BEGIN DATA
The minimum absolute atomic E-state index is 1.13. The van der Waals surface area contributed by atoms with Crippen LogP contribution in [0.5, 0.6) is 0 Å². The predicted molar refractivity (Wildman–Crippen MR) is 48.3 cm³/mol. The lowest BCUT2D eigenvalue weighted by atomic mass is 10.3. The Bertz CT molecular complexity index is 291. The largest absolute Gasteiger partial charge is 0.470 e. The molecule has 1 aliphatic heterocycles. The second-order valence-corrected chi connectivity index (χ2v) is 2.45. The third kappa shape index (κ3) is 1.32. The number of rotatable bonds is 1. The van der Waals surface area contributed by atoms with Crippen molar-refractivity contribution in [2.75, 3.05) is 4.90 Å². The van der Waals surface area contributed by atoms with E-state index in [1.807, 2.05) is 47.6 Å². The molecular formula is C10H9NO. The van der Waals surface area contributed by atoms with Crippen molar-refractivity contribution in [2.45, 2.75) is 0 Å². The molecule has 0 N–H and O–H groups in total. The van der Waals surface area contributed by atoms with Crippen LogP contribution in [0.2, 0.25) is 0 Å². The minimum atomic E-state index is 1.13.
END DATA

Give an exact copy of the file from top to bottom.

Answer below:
The minimum absolute atomic E-state index is 1.13. The van der Waals surface area contributed by atoms with Crippen LogP contribution in [0.5, 0.6) is 0 Å². The predicted molar refractivity (Wildman–Crippen MR) is 48.3 cm³/mol. The lowest BCUT2D eigenvalue weighted by atomic mass is 10.3. The Bertz CT molecular complexity index is 291. The largest absolute Gasteiger partial charge is 0.470 e. The molecule has 1 aliphatic heterocycles. The second-order valence-corrected chi connectivity index (χ2v) is 2.45. The third kappa shape index (κ3) is 1.32. The number of rotatable bonds is 1. The van der Waals surface area contributed by atoms with Crippen molar-refractivity contribution in [2.75, 3.05) is 4.90 Å². The van der Waals surface area contributed by atoms with E-state index in [1.807, 2.05) is 47.6 Å². The molecular formula is C10H9NO. The van der Waals surface area contributed by atoms with Crippen molar-refractivity contribution in [2.45, 2.75) is 0 Å². The molecule has 0 N–H and O–H groups in total. The van der Waals surface area contributed by atoms with Crippen LogP contribution in [0.2, 0.25) is 0 Å². The minimum atomic E-state index is 1.13.